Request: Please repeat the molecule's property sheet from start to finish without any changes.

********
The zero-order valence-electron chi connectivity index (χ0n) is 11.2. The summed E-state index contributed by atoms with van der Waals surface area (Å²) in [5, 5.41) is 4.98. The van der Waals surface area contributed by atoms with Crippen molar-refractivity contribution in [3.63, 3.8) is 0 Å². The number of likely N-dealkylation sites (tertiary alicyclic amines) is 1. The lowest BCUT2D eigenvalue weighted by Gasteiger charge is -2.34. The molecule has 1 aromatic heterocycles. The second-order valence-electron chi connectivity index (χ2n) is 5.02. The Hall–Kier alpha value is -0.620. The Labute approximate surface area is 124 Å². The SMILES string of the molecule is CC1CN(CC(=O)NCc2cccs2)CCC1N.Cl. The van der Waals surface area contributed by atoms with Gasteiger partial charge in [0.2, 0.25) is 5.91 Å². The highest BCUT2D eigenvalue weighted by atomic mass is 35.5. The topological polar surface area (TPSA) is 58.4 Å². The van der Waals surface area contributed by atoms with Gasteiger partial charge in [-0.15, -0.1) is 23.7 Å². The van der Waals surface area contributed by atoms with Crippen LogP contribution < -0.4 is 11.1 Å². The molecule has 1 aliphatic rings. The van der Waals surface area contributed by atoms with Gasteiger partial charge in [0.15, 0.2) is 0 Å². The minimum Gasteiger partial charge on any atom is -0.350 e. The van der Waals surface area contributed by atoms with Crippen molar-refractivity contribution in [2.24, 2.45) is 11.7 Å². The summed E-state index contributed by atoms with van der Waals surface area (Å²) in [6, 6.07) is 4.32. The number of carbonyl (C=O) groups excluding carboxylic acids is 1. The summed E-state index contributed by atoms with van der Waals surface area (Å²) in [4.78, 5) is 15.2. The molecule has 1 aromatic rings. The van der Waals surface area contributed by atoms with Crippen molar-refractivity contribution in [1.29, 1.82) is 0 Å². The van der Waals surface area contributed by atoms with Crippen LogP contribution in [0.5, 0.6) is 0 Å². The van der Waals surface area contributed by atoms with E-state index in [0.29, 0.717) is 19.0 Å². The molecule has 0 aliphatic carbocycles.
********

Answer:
The zero-order valence-electron chi connectivity index (χ0n) is 11.2. The summed E-state index contributed by atoms with van der Waals surface area (Å²) in [5, 5.41) is 4.98. The van der Waals surface area contributed by atoms with Crippen molar-refractivity contribution in [3.63, 3.8) is 0 Å². The number of likely N-dealkylation sites (tertiary alicyclic amines) is 1. The lowest BCUT2D eigenvalue weighted by Gasteiger charge is -2.34. The molecule has 1 aromatic heterocycles. The second-order valence-electron chi connectivity index (χ2n) is 5.02. The Hall–Kier alpha value is -0.620. The Labute approximate surface area is 124 Å². The SMILES string of the molecule is CC1CN(CC(=O)NCc2cccs2)CCC1N.Cl. The van der Waals surface area contributed by atoms with Gasteiger partial charge in [0.2, 0.25) is 5.91 Å². The highest BCUT2D eigenvalue weighted by atomic mass is 35.5. The topological polar surface area (TPSA) is 58.4 Å². The van der Waals surface area contributed by atoms with Gasteiger partial charge in [-0.15, -0.1) is 23.7 Å². The van der Waals surface area contributed by atoms with Crippen LogP contribution < -0.4 is 11.1 Å². The molecule has 1 aliphatic rings. The van der Waals surface area contributed by atoms with Gasteiger partial charge in [0.15, 0.2) is 0 Å². The minimum Gasteiger partial charge on any atom is -0.350 e. The van der Waals surface area contributed by atoms with Crippen molar-refractivity contribution in [2.24, 2.45) is 11.7 Å². The summed E-state index contributed by atoms with van der Waals surface area (Å²) in [6, 6.07) is 4.32. The number of carbonyl (C=O) groups excluding carboxylic acids is 1. The summed E-state index contributed by atoms with van der Waals surface area (Å²) in [4.78, 5) is 15.2. The molecule has 1 aromatic rings. The van der Waals surface area contributed by atoms with Crippen molar-refractivity contribution in [1.29, 1.82) is 0 Å². The van der Waals surface area contributed by atoms with Crippen LogP contribution in [0.5, 0.6) is 0 Å². The van der Waals surface area contributed by atoms with E-state index in [0.29, 0.717) is 19.0 Å². The molecule has 0 aliphatic carbocycles.